The past and the present
The observable world has only three dimensions because it consists of pictures on the retina. No picture on a two dimensional surface has more than three dimensions.
The pictures show recent, and less recent, events in the present. They may therefore be described as the past. The present consists of people doing things, and material objects. Pictures are created in the present and then immediately ejected into the past in order to free space to create new pictures. As pictures in the past become less recent they sink deeper into the past. There is a continuing flow of pictures through the past, from very recent pictures to very old ones of stars, galaxies etc.
Observations of the past from the present
Fig 1 is a photograph of me standing between two mirrors in a small room. Behind me is a column of my pictures in the past, all of them receding rapidly into the past.
Counting four heads from right to left in fig 1, they are me and my images 1, 2, 3. Counting mirrors from bottom up, they are mirror N (north mirror), a reflection of mirror S (south mirror) in mirror N, a reflection of mirror N in mirror S reflected in mirror N.
If the images were just only reflected to and fro between mirrors N and S, all the images would be superimposed on me. The interesting thing is that they are displaced from me towards the past by exactly as far as they travel to and fro between the mirrors,
Fig 2 shows the first cycle in which the advance from A to B occurs via mirrors S, N and S in N. The next cycle goes via mirrors S in N, N in S in N and S in N in S in N.
Fig 2. The cycle of alternating and progressive displacements in fig 1.
In Fig 2, the alternating displacements have been labelled ‘tick’ and ‘tock’ to recognise their resemblance to a clock and the progressive displacements ‘zoom’ to recognise the rate, (186000 miles per second) at which they convey images to the remote past. Since both kinds of displacement are along the same line there is no reason why the same unit, mile or second, may not be used for both. The number of units of zoom per unit of tick-tock is 1. This may be called the speed of sight.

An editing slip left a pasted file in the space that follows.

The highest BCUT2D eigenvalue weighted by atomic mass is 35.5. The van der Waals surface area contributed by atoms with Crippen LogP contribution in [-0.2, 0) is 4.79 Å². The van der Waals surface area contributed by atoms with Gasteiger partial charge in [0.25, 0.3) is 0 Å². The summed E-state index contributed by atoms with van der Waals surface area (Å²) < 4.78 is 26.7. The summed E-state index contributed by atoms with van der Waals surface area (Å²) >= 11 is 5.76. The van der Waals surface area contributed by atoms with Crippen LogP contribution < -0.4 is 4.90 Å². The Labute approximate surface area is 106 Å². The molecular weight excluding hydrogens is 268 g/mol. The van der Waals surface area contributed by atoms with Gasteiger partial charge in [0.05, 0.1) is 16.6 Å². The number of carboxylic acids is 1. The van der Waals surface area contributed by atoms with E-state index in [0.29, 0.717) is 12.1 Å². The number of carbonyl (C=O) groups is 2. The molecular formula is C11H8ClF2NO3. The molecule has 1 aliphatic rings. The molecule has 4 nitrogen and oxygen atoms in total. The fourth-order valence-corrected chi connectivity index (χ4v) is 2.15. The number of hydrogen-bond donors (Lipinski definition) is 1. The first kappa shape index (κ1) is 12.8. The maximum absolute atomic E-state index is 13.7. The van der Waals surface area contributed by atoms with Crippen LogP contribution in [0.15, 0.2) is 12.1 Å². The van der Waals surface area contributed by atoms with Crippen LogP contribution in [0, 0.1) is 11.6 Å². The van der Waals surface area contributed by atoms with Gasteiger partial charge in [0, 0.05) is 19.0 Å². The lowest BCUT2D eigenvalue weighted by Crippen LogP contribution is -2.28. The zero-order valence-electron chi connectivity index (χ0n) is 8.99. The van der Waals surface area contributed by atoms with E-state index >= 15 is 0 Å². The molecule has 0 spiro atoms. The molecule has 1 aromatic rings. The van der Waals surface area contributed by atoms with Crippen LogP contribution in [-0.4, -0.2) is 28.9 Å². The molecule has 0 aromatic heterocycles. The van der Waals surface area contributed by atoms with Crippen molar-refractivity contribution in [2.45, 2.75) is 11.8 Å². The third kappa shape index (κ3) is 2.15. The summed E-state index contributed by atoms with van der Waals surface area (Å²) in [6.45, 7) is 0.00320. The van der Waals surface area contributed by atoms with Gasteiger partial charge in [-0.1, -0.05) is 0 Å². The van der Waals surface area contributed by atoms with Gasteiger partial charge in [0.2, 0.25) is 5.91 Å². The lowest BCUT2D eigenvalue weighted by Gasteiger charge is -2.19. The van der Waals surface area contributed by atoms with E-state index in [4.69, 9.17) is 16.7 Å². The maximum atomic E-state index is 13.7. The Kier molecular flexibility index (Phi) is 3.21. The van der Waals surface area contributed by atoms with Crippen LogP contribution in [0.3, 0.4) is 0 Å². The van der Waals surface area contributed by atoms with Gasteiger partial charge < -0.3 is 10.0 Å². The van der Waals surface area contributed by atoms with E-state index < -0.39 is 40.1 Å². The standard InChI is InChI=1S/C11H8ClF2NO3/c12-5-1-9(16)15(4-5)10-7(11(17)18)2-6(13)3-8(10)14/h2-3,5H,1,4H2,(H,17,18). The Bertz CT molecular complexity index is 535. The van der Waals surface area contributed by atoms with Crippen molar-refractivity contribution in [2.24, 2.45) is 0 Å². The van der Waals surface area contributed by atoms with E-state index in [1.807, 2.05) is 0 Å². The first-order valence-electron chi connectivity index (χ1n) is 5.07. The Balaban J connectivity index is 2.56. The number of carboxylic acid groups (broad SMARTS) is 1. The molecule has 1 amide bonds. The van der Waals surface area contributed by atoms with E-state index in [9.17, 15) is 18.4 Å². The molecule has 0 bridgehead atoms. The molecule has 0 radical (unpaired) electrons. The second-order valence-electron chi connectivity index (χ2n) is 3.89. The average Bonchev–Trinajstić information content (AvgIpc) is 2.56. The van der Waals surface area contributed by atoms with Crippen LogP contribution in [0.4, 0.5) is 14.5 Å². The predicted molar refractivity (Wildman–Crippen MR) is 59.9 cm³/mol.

Fig 2 shows one cycle of the combined alternating and progressive displacements. This cycle is repeated many times with a pair of my images occurring on the tick-tock parts of each cycle.
The 1-d columnar relationship between present and past
Fig 3: How a stream of images from the present develops in the past.
In fig 1, I am in the present unwittingly generating the images of me which stream away so rapidly into the past. Every few nanoseconds, or every tick-tock, a new cycle of images is added to the front of the column of cycles in fig 1, pushing the existing cycles deeper into the past and so explaining the rapid flow of images through the past.
Fig 3 shows how six images (3 cycles) are added, one by one, The images have no momentum so they can be shot out of the present at high speed without creating any recoil. The present and its occupants would be unaware of creating images if it were not for what they see. What we see though is generally misinterpreted because people think they are seeing the present. That is the source of confusion.
Traditional science is based on the proposition that the past was like the present, but earlier.
The belief that the past is an earlier present.
Fig 4: This idea smuggles the fourth dimension into science.
The non-existent fourth dimension
The ideas of time and distance are very old and their success in science is not surprising because they provide an explainer with a vast vocabulary and range of ideas from which to construct explanations. Their weakness is that they do not correspond to observations. The real world has only three dimensions and traditional science only succeeds by describing a world that does not exist. The real three-dimensional world is very different from the fictitious world of distance and time.
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